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Many photographers use depth of field to add interest to a scene. Now what depth of field does is blur certain parts of the scene and leave other parts in focus. And it's a great way to draw interest to certain parts of an image. It's used a lot in photography, so your subject is in focus and the background is blurred. Now we can do the same photographic effect in Maya using several different techniques. Now probably the easiest technique is to use the Depth of Field that's attached to every camera in Maya.
Now this works for both the Maya, Software Renderer and mental ray, but I'm going to use the Maya Software Renderer for this one. So let's take a look at our scene. So we have this basic scene with some cubes and then some cylinders, and then some more cylinders in the background. So if we render, we'll see that everything is sharp and in focus. But let's say we wanted to blur out parts of the image and only leave other parts in focus. We can do that using Depth of Field. So we find it in our camera.
So we go to View > Camera Attribute Editor in the window of our camera and if we do that, you can scroll down here, and you'll find a Depth of Field setting, great! So if I turn this on, it works, but we need to set some parameters. This first parameter is probably the most important. It's called Focus Distance, and that is where in the scene are we focusing. On what object, but more specifically at which distance from the camera are we focusing.
Okay, the next one is F Stop, and anybody familiar with photography knows that F Stop is basically how open or closed the lens is. So the more open the lens, the lower the F Stop, and the lower the F Stop, the more Depth of Field. So the more you close down the lens, the closer it gets to becoming a pinhole camera and the more infinite focus you get. So higher F Stops, sharper images, better focus. Lower F Stop, more Depth of Field, blurrier backgrounds, okay? Now the third one is just a Maya parameter, and this is Focus Region Scale and basically what it does is it amplifies or reduces the effect.
So if I bring this number large, it basically amplifies the amount of focus I have in the scene. So higher numbers mean more focus, less blurring. Lower numbers, less focus, more blurring, okay. So let's go ahead and just play with some of these parameters. The first thing we need to do is figure out where the heck in the scene are we focusing. So what we need to do is come up with a number that tells where in the scene we're focusing. Well, first of all let's take a look at our scene and say well, where in this scene do we want to focus? Well, let's go ahead and focus in the middle here.
Let's focus on this red cylinder. Now if I look the scene from the top, you could see that well, I've got my cameras here and my cylinders here. Well, I see I can put a ruler up to the screen. How do I measure this? Well, there's actually a very easy way to measure this in Maya, where you don't have to do much math at all except remember a number, and that is using what's called the Heads Up Display. So all we have to do is bring our viewport forward, and then under Display we have something called the Heads Up Display, and what this does is it actually allows you to turn on or off basically any one of these parameters.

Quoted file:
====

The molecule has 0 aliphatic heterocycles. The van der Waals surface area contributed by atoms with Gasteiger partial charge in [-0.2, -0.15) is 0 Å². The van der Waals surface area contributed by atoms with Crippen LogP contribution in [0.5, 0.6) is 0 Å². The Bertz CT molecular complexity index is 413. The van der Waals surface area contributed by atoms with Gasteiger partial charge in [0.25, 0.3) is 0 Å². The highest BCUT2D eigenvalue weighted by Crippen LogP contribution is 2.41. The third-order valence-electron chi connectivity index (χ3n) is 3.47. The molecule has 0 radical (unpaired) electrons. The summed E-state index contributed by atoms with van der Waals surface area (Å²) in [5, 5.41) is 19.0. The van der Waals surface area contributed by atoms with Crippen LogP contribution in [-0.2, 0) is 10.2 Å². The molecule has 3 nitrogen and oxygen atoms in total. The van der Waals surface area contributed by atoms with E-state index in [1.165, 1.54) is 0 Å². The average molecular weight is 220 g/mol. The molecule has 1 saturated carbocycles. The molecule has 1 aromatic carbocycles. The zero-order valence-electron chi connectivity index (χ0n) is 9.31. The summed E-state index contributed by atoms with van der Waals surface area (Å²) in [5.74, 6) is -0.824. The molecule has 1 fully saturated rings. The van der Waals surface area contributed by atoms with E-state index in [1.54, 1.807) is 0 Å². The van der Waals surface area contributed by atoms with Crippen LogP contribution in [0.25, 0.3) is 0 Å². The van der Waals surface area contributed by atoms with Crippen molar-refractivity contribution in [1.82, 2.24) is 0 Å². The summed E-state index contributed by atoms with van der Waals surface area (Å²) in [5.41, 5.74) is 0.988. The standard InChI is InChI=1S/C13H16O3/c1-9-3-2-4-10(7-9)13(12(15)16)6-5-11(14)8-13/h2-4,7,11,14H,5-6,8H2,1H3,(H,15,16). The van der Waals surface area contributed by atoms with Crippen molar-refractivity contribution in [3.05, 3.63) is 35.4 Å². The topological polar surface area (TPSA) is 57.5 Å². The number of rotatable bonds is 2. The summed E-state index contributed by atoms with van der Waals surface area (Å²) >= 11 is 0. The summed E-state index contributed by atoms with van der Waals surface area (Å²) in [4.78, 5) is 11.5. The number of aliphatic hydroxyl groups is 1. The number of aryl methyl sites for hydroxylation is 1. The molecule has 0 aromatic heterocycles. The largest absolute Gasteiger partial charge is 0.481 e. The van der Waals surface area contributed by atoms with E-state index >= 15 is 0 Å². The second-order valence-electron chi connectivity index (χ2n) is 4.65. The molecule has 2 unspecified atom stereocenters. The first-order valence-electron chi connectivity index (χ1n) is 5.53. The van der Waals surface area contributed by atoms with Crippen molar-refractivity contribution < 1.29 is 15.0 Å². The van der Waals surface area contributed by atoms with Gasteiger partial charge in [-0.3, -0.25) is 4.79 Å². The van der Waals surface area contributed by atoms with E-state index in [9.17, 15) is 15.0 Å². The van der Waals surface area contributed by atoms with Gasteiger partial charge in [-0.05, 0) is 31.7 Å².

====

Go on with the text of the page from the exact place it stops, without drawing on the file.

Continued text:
So, for example, right now, we can see the name of the camera, which is Camera1, we can see the View Axis right here, and we can see some other stuff. But what I want to turn on is Object Details, and when I do that it brings up all of this information about my object. So whatever object I select, it tells me-- probably the most important one is how far away from the camera it is. So Distance from Samera, this thing is 57 units away from the camera.
This cube is only 30.9 units away. This red cylinder is 41 units away, so that's the number we need is 41. So I'm going to go back into my Camera Attribute Editor and in Focus Distance I'm just going to type that number, 41 and if I want to get real accurate, I can do 41.048, so I can make it exactly the right number. So when I do that, it's going to be exactly focused on the center of that cylinder, wherever the pivot point of that cylinder is.
So now that I have these numbers, let's do a quick render and see what we get. Not bad! Okay, so this is in focus, this is out of focus, and the stuff towards the back is gradually out of focus. So we can also play with some of the parameters. So, for example, if we take our F Stop, and let's go ahead and make it much bigger. Let's go ahead up to say something like 16. When we do that, you can see that well, more things are in focus. Because again, higher F Stops, better focus.
Well, let's do the opposite. Let's bring this down, so probably the biggest widest lens you can buy is a 1.2. So let's go F Stop of 1.2, open the lens as wide as possible. Now also notice that this takes longer to render, because you have more blurring and has more stuff to calculate. So again, you're getting a lot more blurring here. So let's go ahead and just put this towards a middle number. Let's say F8. That gave me a little bit of blur. Now what we can do is we can also play with this Focus Region Scale. So if we brought it down to say .25, so going from 1 to .25 should quadruple the amount of blurring or basically reduce the focus area by a fourth and again we get more blurring.
So if we bring this up, let's say we'll bring it up to 4. So again, we're now expanding that so we have more stuff in focus and you can see, well, we get very little blurring around the edges here and most of it is in focus. So this is probably the easiest way to get depth of field and it works in both the Maya Software Renderer and mental ray. Now there are more sophisticated ways to get Depth of Field using mental ray, but for just the basic down and dirty depth of field, this is a great way to work.
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